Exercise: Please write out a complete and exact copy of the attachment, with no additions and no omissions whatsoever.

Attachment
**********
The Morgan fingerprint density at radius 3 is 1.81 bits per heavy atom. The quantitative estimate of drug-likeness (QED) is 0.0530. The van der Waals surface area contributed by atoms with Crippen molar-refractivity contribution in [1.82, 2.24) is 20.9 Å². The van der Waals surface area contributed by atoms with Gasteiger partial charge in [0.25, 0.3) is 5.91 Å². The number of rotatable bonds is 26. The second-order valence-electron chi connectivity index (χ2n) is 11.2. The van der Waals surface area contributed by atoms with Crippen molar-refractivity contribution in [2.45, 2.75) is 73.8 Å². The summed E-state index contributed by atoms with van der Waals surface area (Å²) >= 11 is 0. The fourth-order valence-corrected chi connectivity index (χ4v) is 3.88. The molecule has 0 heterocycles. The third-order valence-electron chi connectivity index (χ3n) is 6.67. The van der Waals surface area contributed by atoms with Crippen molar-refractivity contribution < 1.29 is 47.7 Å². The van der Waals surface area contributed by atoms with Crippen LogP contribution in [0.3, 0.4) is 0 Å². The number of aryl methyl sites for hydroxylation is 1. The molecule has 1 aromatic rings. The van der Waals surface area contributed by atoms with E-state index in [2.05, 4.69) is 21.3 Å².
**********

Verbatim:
The Morgan fingerprint density at radius 3 is 1.81 bits per heavy atom. The quantitative estimate of drug-likeness (QED) is 0.0530. The van der Waals surface area contributed by atoms with Crippen molar-refractivity contribution in [1.82, 2.24) is 20.9 Å². The van der Waals surface area contributed by atoms with Gasteiger partial charge in [0.25, 0.3) is 5.91 Å². The number of rotatable bonds is 26. The second-order valence-electron chi connectivity index (χ2n) is 11.2. The van der Waals surface area contributed by atoms with Crippen molar-refractivity contribution in [2.45, 2.75) is 73.8 Å². The summed E-state index contributed by atoms with van der Waals surface area (Å²) >= 11 is 0. The fourth-order valence-corrected chi connectivity index (χ4v) is 3.88. The molecule has 0 heterocycles. The third-order valence-electron chi connectivity index (χ3n) is 6.67. The van der Waals surface area contributed by atoms with Crippen molar-refractivity contribution < 1.29 is 47.7 Å². The van der Waals surface area contributed by atoms with Crippen LogP contribution in [0.3, 0.4) is 0 Å². The number of aryl methyl sites for hydroxylation is 1. The molecule has 1 aromatic rings. The van der Waals surface area contributed by atoms with E-state index in [2.05, 4.69) is 21.3 Å².